The latest celebrity to enter the social discourse surrounding online cancellation: Nick Cannon.
The comedian’s name trended on Twitter Wednesday after he was fired by ViacomCBS over “hateful speech.” The news added fuel to the debate over whether holding celebrities accountable for their opinions has gone too far.
Some argued that the host of “Wild ‘n Out,” which airs on VH1 and MTV, should be “canceled,” which often entails boycotting a famous person’s work. Others asked: “What happened to freedom of speech?”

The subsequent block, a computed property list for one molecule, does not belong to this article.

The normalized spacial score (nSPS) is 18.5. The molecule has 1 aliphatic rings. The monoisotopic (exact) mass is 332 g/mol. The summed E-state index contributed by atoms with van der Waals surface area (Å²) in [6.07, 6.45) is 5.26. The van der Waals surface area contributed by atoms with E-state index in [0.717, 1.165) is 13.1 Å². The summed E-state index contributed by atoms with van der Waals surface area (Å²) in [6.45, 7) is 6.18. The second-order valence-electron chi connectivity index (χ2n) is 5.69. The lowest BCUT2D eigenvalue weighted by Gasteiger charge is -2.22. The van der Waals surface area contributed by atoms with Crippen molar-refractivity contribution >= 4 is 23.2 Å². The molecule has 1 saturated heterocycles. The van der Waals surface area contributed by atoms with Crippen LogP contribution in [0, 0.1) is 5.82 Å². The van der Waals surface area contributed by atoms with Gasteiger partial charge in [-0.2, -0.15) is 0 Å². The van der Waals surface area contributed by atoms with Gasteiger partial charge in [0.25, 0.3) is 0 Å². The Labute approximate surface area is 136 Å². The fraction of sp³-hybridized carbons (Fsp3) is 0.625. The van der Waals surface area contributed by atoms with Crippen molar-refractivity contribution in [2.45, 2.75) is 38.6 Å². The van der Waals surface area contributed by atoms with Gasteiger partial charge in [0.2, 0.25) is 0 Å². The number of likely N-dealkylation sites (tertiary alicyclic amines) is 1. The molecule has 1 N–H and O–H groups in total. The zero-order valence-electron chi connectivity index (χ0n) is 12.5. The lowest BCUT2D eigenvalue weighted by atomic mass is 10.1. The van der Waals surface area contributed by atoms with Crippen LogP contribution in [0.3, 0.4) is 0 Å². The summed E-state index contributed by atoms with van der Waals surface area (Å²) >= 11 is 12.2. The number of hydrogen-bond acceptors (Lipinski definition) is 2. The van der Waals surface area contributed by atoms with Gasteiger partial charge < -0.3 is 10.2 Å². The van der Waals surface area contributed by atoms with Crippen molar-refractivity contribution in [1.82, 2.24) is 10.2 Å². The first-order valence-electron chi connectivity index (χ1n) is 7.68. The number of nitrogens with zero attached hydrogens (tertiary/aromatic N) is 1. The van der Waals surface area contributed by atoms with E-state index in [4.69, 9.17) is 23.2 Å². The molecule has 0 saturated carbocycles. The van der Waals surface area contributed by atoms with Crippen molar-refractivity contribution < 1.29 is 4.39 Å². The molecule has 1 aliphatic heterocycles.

Twitter has become a powerful court of public opinion and “cancel culture” plays a role. The phenomenon occurs when people get upset about something that a company or person has done or something they have said. It also can be divisive with opposers saying threats of cancellation stifles free speech.
It’s hard to deny that cancel culture has sparked important conversations and change, such as when